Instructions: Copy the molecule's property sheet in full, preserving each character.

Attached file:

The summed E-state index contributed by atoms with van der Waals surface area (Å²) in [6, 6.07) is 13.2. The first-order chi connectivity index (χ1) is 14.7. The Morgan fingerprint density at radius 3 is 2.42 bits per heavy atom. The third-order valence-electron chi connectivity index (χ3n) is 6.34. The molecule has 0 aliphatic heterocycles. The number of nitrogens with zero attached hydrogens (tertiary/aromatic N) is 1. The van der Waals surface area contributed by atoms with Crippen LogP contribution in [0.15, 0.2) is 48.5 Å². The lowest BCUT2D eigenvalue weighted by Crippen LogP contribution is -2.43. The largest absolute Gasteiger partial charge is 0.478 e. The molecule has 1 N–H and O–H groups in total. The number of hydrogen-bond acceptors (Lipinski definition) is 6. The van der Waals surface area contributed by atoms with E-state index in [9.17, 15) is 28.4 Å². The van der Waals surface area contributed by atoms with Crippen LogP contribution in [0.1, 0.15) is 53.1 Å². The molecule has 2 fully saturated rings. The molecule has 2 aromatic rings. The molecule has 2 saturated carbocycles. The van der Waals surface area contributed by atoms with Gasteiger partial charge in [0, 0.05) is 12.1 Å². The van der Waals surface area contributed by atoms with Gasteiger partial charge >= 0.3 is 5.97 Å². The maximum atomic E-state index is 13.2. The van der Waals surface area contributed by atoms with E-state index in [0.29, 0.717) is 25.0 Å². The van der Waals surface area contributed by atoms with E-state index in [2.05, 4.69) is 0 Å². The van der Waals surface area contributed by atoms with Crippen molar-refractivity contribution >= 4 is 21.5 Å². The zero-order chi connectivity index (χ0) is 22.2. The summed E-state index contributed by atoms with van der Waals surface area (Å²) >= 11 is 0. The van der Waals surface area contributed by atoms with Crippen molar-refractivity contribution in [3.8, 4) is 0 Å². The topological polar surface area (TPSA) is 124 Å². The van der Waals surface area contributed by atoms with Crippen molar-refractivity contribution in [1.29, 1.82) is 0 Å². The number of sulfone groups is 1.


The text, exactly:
The summed E-state index contributed by atoms with van der Waals surface area (Å²) in [6, 6.07) is 13.2. The first-order chi connectivity index (χ1) is 14.7. The Morgan fingerprint density at radius 3 is 2.42 bits per heavy atom. The third-order valence-electron chi connectivity index (χ3n) is 6.34. The molecule has 0 aliphatic heterocycles. The number of nitrogens with zero attached hydrogens (tertiary/aromatic N) is 1. The van der Waals surface area contributed by atoms with Crippen LogP contribution in [0.15, 0.2) is 48.5 Å². The lowest BCUT2D eigenvalue weighted by Crippen LogP contribution is -2.43. The largest absolute Gasteiger partial charge is 0.478 e. The molecule has 1 N–H and O–H groups in total. The number of hydrogen-bond acceptors (Lipinski definition) is 6. The van der Waals surface area contributed by atoms with E-state index in [9.17, 15) is 28.4 Å². The van der Waals surface area contributed by atoms with Crippen LogP contribution in [0.1, 0.15) is 53.1 Å². The molecule has 2 fully saturated rings. The molecule has 2 aromatic rings. The molecule has 2 saturated carbocycles. The van der Waals surface area contributed by atoms with Gasteiger partial charge in [0, 0.05) is 12.1 Å². The van der Waals surface area contributed by atoms with Gasteiger partial charge >= 0.3 is 5.97 Å². The maximum atomic E-state index is 13.2. The van der Waals surface area contributed by atoms with E-state index in [0.29, 0.717) is 25.0 Å². The van der Waals surface area contributed by atoms with E-state index in [2.05, 4.69) is 0 Å². The van der Waals surface area contributed by atoms with Crippen molar-refractivity contribution >= 4 is 21.5 Å². The zero-order chi connectivity index (χ0) is 22.2. The summed E-state index contributed by atoms with van der Waals surface area (Å²) >= 11 is 0. The van der Waals surface area contributed by atoms with Crippen molar-refractivity contribution in [3.8, 4) is 0 Å². The topological polar surface area (TPSA) is 124 Å². The van der Waals surface area contributed by atoms with Crippen molar-refractivity contribution in [1.29, 1.82) is 0 Å². The number of sulfone groups is 1.